You've probably heard someone being characterised as having "the attention span of a goldfish", meaning that he or she can only focus on something for a very short time. If you search for the actual attention span of a goldfish, you'll even come across a recent study that found that the average human attention span is now less than that of a goldfish (human: 8.25 seconds, goldfish: 9 seconds).
So what does that mean for presentations?
Actually, there's no need to panic. If the human attention span was really that short, we would never have made it down from the trees. You have to be aware that there are two types of attention span: Focused attention is the amount of time that a human can focus his or her undivided attention on something. This, according to several sources, is indeed at around 8 seconds for the average human these days.
For the context of presentations, however, the other type of attention span, called sustained attention, is more important. The average value for that attention span is somewhere close to 20 minutes.
While that's good news for short talks, it does of course mean that you need to do something about it for a longer talk, e.g. your typical 60-minute conference presentation. You obviously don't want to lose your audience after only one third of your talk.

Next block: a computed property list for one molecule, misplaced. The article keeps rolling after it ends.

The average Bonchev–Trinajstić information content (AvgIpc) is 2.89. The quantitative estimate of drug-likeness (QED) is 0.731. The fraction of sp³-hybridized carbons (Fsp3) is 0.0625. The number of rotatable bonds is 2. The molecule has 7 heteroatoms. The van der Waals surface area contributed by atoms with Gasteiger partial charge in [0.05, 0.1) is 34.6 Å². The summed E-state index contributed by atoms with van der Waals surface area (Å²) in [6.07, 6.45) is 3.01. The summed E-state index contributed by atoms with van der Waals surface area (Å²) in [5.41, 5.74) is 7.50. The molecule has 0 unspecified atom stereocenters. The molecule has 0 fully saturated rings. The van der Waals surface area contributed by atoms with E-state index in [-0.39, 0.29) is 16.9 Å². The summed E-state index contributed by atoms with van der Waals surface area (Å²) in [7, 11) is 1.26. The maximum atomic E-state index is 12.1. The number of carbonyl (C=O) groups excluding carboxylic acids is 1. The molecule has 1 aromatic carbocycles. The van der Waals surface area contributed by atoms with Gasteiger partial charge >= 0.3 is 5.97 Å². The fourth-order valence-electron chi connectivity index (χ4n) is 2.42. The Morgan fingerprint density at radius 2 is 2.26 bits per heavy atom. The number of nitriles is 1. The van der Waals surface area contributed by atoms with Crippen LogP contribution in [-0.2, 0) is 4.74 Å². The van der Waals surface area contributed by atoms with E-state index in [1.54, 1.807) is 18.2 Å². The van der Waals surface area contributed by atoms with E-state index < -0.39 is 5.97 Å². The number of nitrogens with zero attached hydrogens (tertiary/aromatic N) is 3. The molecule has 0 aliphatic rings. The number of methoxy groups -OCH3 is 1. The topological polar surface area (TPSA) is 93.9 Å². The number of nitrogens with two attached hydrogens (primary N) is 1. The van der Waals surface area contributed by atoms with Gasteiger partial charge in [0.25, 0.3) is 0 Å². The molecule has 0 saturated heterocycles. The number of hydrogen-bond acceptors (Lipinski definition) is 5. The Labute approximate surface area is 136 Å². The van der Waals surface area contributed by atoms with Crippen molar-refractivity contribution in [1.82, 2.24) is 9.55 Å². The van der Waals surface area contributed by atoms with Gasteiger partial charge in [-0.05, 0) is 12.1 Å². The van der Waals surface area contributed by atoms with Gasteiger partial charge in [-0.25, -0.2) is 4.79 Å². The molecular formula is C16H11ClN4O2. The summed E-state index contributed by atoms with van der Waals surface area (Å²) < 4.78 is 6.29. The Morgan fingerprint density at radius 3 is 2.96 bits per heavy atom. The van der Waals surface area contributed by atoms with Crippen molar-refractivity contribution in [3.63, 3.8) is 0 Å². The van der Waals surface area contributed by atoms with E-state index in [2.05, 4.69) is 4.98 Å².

The trick is that you can "reset" the 20-minute counter for sustained attention by introducing a change in your presentation. Dr. John Medina (who knows a thing or two about our brain) suggests that you do this much earlier than 20 minutes, though. He calls it the 10 minute rule and suggests that after every 10 minutes or so (it's not a strict limit - 12 or even 15 minutes would also be fine), you do something different in your presentation. If you've been showing slides for the last 10 minutes, interrupt and ask the audience to do an exercise. Or switch to drawing on a whiteboard. Or ask a question. Or show a video. And so on - you can surely think of something.
The point is to force the audience to switch their mode of operation for the next couple of minutes before you again switch to something else (or back to slides or other things you've done before). Just don't make them sit through the entire presentation just watching you talk. Then you'll surely lose their attention - probably much sooner than 20 minutes!
The proverbial short attention span of the goldfish is something that you need to take into account in some situations (more on that some other day), but for most presentations, you only need to keep the sustained attention in mind. If you assume that to be around 10 minutes and plan your presentation accordingly, you won't lose your audience so easily.
(Image credit: Goldfish by Luke Champion, from freeimages.com)
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